Rhumba Through Life: To My Kids on Their B’nai Mitzvah

kiss_cutout My children became B’nai Mitzvah this weekend.  It was a wonderful event.  So happy and filled with family and friends.  And I was so proud of my kids.  Qvelling, as my people say. A lot of people have already asked for a copy of the speech I gave to my kids.  So here it is.  Enjoy.


When you guys were in second grade or so, Dad and I took you with us to our ballroom dancing class for your own lesson.  They taught you the Rhumba.  You were only kind of sort of into it.  But after a few bits of instruction, and maybe a few missteps – you were good at it.  And I remember thinking as I stood there, “is there anything more heartbreakingly sweet than watching your son and daughter dance the Rhumba?”

Well, having watched the two of you up here today – the answer is a resounding yes.

But it’s not just today. I’ve been watching you all year. Practicing apart, mostly, but for something you were working towards together.  Maybe one of you – I won’t say whom – wasn’t all that into it.  But you were good at it.  And in the past few weeks, I’ve watched and listened as you worked together. Practicing your parts, singing the songs, reading your speeches.

As you both mentioned in those speeches, we’ve been- as far as your Jewish education goes – kind of wandering Jews. We’ve tried ‘em all.  There was the school where the Rabbi told you the story of Adam and Eve was a myth.  Then the one where they told you that story was the foundation of everything…and finally, the one where they discussed the stories of the Torah without much emphasis on anything more than the story itself.

And I know that that wasn’t the easiest thing for you – all that moving around.  But what I was always looking for, (and yes, I’ll take the blame for all that wandering) was a way to make you feel connected to your Jewish roots.  Not to make you believers – because I know that for Avery that’s pretty seriously unlikely, and for Rachel, it’s already so  – But to give you a sense of community, of belonging to something greater than yourselves.

And watching both of you this past year studying with Phil has made me see that despite the wandering, or maybe because of it- you guys really have become part of the Jewish community.

Because  what you learned from all that moving around, was to look at things in different ways, that there’s not always one answer to any given question, that it’s OK to keep seeking. And that’s pretty Jewish, to see the world that way. I hope that as you go through life, you’ll continue to question the world around you. Challenge what you hear and read. Try to see things from every angle imaginable. I hope that whatever you choose to believe, you always believe in yourselves.  I hope that one day, you both feel the joy of watching your kids become Bar or Bat Mitzvah.   And as long as I’m hoping: I hope that when you do plan a party like this one, you find people as wonderful as Phil, and Amy to help you.  (Because if you don’t, you might not survive the experience.)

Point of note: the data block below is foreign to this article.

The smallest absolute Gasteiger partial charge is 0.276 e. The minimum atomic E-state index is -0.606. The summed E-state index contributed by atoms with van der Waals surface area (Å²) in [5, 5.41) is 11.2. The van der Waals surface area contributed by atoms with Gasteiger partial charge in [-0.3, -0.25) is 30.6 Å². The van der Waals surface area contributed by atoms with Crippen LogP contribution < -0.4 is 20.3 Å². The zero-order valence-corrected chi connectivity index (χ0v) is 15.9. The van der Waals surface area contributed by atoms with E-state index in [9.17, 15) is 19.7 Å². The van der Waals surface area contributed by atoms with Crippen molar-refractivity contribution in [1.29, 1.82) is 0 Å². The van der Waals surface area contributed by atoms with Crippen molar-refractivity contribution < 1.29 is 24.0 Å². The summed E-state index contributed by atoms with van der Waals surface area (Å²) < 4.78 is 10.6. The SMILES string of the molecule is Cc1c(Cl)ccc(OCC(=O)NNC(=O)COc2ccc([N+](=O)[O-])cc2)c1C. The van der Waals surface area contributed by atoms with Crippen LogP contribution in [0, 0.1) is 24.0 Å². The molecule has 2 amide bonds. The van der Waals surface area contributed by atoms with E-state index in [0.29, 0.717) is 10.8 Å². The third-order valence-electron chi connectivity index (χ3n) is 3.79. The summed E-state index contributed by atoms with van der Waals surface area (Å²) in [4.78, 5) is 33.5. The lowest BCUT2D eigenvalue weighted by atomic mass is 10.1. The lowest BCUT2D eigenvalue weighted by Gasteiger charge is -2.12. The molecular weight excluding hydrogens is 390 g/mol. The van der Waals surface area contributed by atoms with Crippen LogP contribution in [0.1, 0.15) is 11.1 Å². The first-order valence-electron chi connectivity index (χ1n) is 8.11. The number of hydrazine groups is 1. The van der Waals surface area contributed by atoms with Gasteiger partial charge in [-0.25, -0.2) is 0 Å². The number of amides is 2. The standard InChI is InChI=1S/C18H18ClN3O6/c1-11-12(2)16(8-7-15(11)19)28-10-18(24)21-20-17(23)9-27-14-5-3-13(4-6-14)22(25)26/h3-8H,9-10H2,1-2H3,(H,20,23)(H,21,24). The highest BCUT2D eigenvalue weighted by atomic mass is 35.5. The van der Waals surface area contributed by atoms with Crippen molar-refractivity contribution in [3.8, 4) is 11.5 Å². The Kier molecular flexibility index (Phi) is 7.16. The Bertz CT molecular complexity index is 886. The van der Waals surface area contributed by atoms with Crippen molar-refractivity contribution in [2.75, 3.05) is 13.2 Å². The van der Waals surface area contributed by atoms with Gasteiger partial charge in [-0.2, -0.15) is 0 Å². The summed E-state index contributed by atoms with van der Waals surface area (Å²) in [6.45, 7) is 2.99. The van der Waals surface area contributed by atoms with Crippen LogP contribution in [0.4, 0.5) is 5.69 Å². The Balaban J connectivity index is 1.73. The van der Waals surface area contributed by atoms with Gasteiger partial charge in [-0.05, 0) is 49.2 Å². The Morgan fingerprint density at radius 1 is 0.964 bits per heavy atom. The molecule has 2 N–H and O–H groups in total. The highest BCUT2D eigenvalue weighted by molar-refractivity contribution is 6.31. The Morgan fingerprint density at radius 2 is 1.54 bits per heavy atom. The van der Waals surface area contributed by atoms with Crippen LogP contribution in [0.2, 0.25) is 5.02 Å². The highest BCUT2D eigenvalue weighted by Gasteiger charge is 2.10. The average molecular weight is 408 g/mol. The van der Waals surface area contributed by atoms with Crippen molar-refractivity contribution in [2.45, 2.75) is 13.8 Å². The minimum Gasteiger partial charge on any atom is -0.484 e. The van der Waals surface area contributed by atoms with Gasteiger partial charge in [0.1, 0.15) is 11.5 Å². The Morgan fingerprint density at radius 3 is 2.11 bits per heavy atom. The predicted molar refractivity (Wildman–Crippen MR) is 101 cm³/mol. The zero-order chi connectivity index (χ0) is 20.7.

I hope you know how much your father and I love you.  How  proud of you we are.  Not just today – not just for learning to recite your Torah and Haf Torah – but for who you are: kind, funny smart, silly, crazy, infuriating, fabulous.

Lastly, I hope you know how lucky you are to have each other. It’s a special thing to have a twin to Rhumba through life with.  There may be times when you step on each other’s toes, or when you’re out of step, or when the rhythms of your lives don’t quite fit together.  But I hope you always keep that connection, leaning on each other, depending on each other for stability and support and sometimes grace.  I hope you dance through life –moving through your lives like a Rhumba – together, apart, together.



  1. Neshama Mousseau says

    Such beautiful words for what I am sure was a day filled with wonder. I am so happy for your family!

  2. marjorie lewis says

    Nachas — as they say even if they spell it differently — is what keeps the parental years going, I think. As for you, when you were just an adolescent kid so proud of your family I knew that the family you would create when you were “grown” was going to be a remarkable one. And you’ve done it — among so much else. Good for you! i assume Alan has a part in this so Good for him! Marge Lewis

  3. gail grossman says

    your words were beautiful and a family tradition of B’Nai Mitzvah shall continue, Mazel Tov to the entire family

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